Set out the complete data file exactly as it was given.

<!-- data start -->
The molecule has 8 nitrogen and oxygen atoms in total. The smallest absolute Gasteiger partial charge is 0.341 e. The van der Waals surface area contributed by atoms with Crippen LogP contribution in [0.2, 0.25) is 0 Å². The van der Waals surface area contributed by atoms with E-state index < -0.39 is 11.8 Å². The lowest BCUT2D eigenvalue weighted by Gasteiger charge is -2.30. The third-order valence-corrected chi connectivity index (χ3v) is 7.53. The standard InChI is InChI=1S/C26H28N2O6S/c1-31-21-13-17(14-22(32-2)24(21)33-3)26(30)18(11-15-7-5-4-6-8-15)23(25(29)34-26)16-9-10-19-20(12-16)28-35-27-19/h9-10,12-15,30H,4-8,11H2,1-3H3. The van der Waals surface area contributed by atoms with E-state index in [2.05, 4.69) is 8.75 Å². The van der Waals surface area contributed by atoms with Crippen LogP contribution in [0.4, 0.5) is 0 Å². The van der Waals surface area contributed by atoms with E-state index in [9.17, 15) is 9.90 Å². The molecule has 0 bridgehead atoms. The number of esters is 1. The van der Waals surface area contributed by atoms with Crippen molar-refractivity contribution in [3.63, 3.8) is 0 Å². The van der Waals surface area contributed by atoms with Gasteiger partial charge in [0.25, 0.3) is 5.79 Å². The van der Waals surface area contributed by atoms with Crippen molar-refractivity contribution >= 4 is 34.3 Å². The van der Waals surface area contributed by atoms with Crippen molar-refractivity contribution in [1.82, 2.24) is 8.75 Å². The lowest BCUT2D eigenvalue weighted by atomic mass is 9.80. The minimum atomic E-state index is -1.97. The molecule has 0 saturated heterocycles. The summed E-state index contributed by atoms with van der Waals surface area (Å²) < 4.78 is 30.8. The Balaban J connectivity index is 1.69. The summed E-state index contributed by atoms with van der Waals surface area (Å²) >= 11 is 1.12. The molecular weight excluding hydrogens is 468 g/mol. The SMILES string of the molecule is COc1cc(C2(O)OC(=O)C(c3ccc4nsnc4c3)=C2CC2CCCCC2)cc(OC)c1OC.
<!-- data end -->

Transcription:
The molecule has 8 nitrogen and oxygen atoms in total. The smallest absolute Gasteiger partial charge is 0.341 e. The van der Waals surface area contributed by atoms with Crippen LogP contribution in [0.2, 0.25) is 0 Å². The van der Waals surface area contributed by atoms with E-state index < -0.39 is 11.8 Å². The lowest BCUT2D eigenvalue weighted by Gasteiger charge is -2.30. The third-order valence-corrected chi connectivity index (χ3v) is 7.53. The standard InChI is InChI=1S/C26H28N2O6S/c1-31-21-13-17(14-22(32-2)24(21)33-3)26(30)18(11-15-7-5-4-6-8-15)23(25(29)34-26)16-9-10-19-20(12-16)28-35-27-19/h9-10,12-15,30H,4-8,11H2,1-3H3. The van der Waals surface area contributed by atoms with E-state index in [2.05, 4.69) is 8.75 Å². The van der Waals surface area contributed by atoms with Crippen LogP contribution in [0.4, 0.5) is 0 Å². The van der Waals surface area contributed by atoms with E-state index in [9.17, 15) is 9.90 Å². The molecule has 0 bridgehead atoms. The number of esters is 1. The van der Waals surface area contributed by atoms with Crippen molar-refractivity contribution in [3.63, 3.8) is 0 Å². The van der Waals surface area contributed by atoms with Gasteiger partial charge in [0.25, 0.3) is 5.79 Å². The van der Waals surface area contributed by atoms with Crippen molar-refractivity contribution >= 4 is 34.3 Å². The van der Waals surface area contributed by atoms with Crippen molar-refractivity contribution in [1.82, 2.24) is 8.75 Å². The lowest BCUT2D eigenvalue weighted by atomic mass is 9.80. The minimum atomic E-state index is -1.97. The molecule has 0 saturated heterocycles. The summed E-state index contributed by atoms with van der Waals surface area (Å²) < 4.78 is 30.8. The Balaban J connectivity index is 1.69. The summed E-state index contributed by atoms with van der Waals surface area (Å²) >= 11 is 1.12. The molecular weight excluding hydrogens is 468 g/mol. The SMILES string of the molecule is COc1cc(C2(O)OC(=O)C(c3ccc4nsnc4c3)=C2CC2CCCCC2)cc(OC)c1OC.